Loads of photos this morning and probably another blog post later today. This isn't my normal working pace, just so you know, but I'm rather enjoying being intensely involved with a project like this.
Hinges and the headcap area pared. I use a glass plate instead of a paring stone, works better for me. This of course is just a personal preference, some say glass isn't good for your knives, but I've never had issues with mine. Maybe it's because I'm obsessively sharpening them anyway.
Gluing on the onlays. Meticulous work, but that's just the way I like it. Most my designs aren't all symmetric, there's usually always at least a bit of randomness there somewhere. But I'm the kind of person who needs to plan ahead all randomness, my just winging it will lead to a disaster without exceptions. Everything goes out of balance if I don't stick to my plans. Call me neurotic.
The only moment the sun has come out today was when I snapped this photo. I guess finishing the onlays was an accomplishment worth a ray of sun or two. I actually finished the back-paring and removed the paper from my onlays late late last night and had to snap a couple of bad photos and email them around and go all squee on my own. The onlays need a little more cleaning up to remove all remains of paste and paper, but I'll get to that after the leather is actually on the book.
I like how the handcut letters turn into a handwriting when I stick them together. I could've done the title using brass type, either in simple blind tooling or gilt, but that type of titles have kind of lost their charm to me. I like the organic and slightly weird appearance of my tiny little leather letters. The title is made, not just printed. To me it makes a difference.
Now the most boring part of this morning post. Just finishing the covers before I stick on the leather. Sanding, once again. Luckily at this point things are smooth enough to not require too much of yucky dusty sanding.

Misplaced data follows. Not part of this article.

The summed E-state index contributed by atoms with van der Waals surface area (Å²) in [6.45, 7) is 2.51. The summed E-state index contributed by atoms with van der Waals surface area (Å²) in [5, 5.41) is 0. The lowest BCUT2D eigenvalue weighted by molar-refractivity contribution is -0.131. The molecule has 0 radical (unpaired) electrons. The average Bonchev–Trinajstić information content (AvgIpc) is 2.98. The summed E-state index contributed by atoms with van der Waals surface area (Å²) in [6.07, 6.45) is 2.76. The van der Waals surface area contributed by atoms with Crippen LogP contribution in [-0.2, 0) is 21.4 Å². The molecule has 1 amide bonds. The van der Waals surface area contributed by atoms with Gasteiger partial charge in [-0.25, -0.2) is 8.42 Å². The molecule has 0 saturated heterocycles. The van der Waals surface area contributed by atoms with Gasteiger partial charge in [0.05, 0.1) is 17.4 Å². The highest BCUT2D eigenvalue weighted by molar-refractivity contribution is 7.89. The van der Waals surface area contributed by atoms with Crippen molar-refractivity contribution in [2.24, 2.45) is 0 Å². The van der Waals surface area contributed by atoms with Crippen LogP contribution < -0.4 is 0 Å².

And the leather is on. In the press as I write. Now a little food for this bookbinder and I'll get back to the book and do the turn-ins. Some binders do the entire covering process at one go, but I prefer to split it in two parts. There's just too much adrenaline going on if I need to do everything at once. I like to have time when I'm doing the headcaps and corners, but this again is one of those things everyone does in their own way. To this date it still surprises how strongly many bookbinders feel about their technique. I don't believe there's a right way of doing anything, just many ways that will lead to a good result as long as the bookbinder knows what they're doing. (Wrong ways, there has to be loads of those, but as long as the book looks good and functions like it's supposed to, I'm fine with the way it was made.) I make my books the way I was taught, and the way I taught myself whenever I felt there was something wrong with the way I was told to do things. A random mix of techniques from many, many teachers and a little something from me.